Parlor Spider...Step In, Little Fly

Insightful thoughts and/or rants from atop the soapbox from one who wishes to share the "right" opinion with everyone.

Wednesday, February 02, 2011

.370 Is a Hall of Fame Percentage

In the world of Major League Baseball, if a player were to hit .370 for a career, he could almost be assured of entry into the Hall of Fame. Likewise, a volleyball player who could hit at that clip at the net would have all sorts of teams lining up for her services. Of course, that kind of percentage on successful first serves in tennis or with regard to hitting the fairways off the tee would qualify more for a Hall of Shame, should such a thing exist. However, I prefer to be a glass-half-full kind of guy, and I'm saying that percentage is rather good; excepting the ability of the now-defunct octopus to pick World Cup soccer winners, I'm giving Phil the thumb-and-index finger OK sign.
Punxsatawny Phil claimed today that the country would see an early spring...or at least western Pennsylvania (Gobbler's Knob, to be precise) where he winters. Yes, the groundhog emerged today, did not see his shadow, and predicted blooming jonquils afore long; this despite the fact that 30 states are recovering from the biggest snowfall of the season, complete with howling winds, thundersnow (yes, there IS such a thing), and the requisite four-foot drifts in my driveway. Adding something of an insult to the whole affair was the fact that western PA was today treated to a melange of snow, sleet, and rain on this the 125th anniversary of a groundhog prognosticating the weather in this country.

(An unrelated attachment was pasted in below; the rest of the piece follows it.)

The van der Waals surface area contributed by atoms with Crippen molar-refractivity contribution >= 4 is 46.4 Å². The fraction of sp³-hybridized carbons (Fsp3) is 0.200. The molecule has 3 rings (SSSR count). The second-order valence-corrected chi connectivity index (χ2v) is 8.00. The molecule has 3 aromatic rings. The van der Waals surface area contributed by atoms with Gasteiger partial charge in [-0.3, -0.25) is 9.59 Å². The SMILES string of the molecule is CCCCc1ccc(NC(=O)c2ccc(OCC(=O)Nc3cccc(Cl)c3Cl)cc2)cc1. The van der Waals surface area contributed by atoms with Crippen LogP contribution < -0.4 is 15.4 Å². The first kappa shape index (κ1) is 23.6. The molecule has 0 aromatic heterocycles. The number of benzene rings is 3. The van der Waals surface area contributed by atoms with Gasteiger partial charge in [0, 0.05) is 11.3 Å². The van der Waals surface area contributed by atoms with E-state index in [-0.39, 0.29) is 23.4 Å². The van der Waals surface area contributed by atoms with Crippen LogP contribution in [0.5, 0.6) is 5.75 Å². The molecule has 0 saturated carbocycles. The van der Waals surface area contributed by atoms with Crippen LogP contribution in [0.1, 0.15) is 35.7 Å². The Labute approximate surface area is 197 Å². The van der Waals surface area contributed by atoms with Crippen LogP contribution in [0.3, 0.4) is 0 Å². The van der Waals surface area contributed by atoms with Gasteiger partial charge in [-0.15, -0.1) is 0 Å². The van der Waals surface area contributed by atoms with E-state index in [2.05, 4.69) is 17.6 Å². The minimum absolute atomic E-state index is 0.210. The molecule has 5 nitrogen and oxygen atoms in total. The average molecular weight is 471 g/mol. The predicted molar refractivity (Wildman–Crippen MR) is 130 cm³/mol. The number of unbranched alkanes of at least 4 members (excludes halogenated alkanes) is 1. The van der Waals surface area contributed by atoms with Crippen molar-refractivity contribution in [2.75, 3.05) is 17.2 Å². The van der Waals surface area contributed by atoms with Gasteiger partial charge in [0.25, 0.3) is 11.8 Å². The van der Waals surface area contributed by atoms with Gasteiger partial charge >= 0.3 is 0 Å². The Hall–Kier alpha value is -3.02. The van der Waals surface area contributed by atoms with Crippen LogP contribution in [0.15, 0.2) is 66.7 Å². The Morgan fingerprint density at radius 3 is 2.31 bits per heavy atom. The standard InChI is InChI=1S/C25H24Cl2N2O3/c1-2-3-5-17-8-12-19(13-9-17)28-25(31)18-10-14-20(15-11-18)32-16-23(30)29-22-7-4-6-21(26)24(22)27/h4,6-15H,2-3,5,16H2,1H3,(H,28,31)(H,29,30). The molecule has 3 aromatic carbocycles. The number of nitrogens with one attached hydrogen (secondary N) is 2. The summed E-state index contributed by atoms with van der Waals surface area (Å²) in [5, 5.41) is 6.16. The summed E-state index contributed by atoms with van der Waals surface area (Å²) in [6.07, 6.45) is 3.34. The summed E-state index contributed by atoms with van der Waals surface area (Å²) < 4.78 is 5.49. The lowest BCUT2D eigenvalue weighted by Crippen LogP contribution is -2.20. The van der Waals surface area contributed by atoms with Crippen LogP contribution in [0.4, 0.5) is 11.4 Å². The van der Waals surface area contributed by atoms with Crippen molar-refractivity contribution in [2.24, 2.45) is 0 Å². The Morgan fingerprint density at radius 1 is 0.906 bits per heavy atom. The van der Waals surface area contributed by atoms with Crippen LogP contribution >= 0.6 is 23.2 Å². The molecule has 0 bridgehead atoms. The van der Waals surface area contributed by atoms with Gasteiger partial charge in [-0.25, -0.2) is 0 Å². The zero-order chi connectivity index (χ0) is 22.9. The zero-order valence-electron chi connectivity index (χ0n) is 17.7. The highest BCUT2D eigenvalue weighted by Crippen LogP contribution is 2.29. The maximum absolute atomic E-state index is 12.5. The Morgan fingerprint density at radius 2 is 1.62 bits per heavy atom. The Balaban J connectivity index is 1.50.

Blame it on the German immigrants who started the tradition that long ago and seemed to believe wholeheartedly (just before Valentine's Day, too) in the accuracy of the Pfirst Phil. But how accurate has this method actually proven to be? Details are sketchy.
Supposedly, the groundhog in Pennsylvania gets the forecast right, on average, 37 percent of the time...and most of the time, it predicts a longer winter, not a shorter one. In fact, an early spring prediction only comes along every ten years or so, though the last one was in 2007.
All in all, I look at this year's prediction with a bit of skepticism, despite the fact that I could not even come close to predicting correctly 37% of the time.
But then, I'm not a trained meteorologist OR a groundhog.
And I didn't stay at a Holiday Inn Express, either.
Gotta go shovel.


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